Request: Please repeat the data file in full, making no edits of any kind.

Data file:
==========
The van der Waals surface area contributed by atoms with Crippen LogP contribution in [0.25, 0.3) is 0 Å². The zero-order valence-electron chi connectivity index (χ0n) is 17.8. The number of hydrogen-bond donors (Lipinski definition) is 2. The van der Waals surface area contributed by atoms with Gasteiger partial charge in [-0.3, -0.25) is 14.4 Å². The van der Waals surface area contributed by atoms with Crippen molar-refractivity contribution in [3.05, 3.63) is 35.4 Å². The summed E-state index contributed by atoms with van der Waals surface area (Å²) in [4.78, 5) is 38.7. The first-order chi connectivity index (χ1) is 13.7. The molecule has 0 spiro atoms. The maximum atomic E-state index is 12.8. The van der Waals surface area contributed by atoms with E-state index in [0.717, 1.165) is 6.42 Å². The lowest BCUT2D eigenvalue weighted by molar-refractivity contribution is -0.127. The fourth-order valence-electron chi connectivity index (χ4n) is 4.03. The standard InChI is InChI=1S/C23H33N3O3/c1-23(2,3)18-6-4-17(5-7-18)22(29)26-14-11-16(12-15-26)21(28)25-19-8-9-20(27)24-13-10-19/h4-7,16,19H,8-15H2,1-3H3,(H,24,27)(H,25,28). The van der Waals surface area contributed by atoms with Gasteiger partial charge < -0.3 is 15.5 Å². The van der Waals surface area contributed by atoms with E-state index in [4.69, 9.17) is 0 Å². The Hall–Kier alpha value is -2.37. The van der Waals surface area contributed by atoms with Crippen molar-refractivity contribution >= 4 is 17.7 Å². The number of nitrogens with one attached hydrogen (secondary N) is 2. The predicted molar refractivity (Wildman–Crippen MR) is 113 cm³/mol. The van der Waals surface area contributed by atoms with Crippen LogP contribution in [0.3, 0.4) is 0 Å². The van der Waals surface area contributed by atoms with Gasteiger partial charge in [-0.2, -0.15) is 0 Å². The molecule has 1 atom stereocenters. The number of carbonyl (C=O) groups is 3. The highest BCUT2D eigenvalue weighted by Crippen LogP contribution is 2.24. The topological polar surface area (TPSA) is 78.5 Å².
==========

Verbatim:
The van der Waals surface area contributed by atoms with Crippen LogP contribution in [0.25, 0.3) is 0 Å². The zero-order valence-electron chi connectivity index (χ0n) is 17.8. The number of hydrogen-bond donors (Lipinski definition) is 2. The van der Waals surface area contributed by atoms with Gasteiger partial charge in [-0.3, -0.25) is 14.4 Å². The van der Waals surface area contributed by atoms with Crippen molar-refractivity contribution in [3.05, 3.63) is 35.4 Å². The summed E-state index contributed by atoms with van der Waals surface area (Å²) in [4.78, 5) is 38.7. The first-order chi connectivity index (χ1) is 13.7. The molecule has 0 spiro atoms. The maximum atomic E-state index is 12.8. The van der Waals surface area contributed by atoms with E-state index in [0.717, 1.165) is 6.42 Å². The lowest BCUT2D eigenvalue weighted by molar-refractivity contribution is -0.127. The fourth-order valence-electron chi connectivity index (χ4n) is 4.03. The standard InChI is InChI=1S/C23H33N3O3/c1-23(2,3)18-6-4-17(5-7-18)22(29)26-14-11-16(12-15-26)21(28)25-19-8-9-20(27)24-13-10-19/h4-7,16,19H,8-15H2,1-3H3,(H,24,27)(H,25,28). The van der Waals surface area contributed by atoms with Gasteiger partial charge < -0.3 is 15.5 Å². The van der Waals surface area contributed by atoms with E-state index in [4.69, 9.17) is 0 Å². The Hall–Kier alpha value is -2.37. The van der Waals surface area contributed by atoms with Crippen molar-refractivity contribution >= 4 is 17.7 Å². The number of nitrogens with one attached hydrogen (secondary N) is 2. The predicted molar refractivity (Wildman–Crippen MR) is 113 cm³/mol. The van der Waals surface area contributed by atoms with Crippen LogP contribution in [0.3, 0.4) is 0 Å². The van der Waals surface area contributed by atoms with Gasteiger partial charge in [-0.2, -0.15) is 0 Å². The molecule has 1 atom stereocenters. The number of carbonyl (C=O) groups is 3. The highest BCUT2D eigenvalue weighted by Crippen LogP contribution is 2.24. The topological polar surface area (TPSA) is 78.5 Å².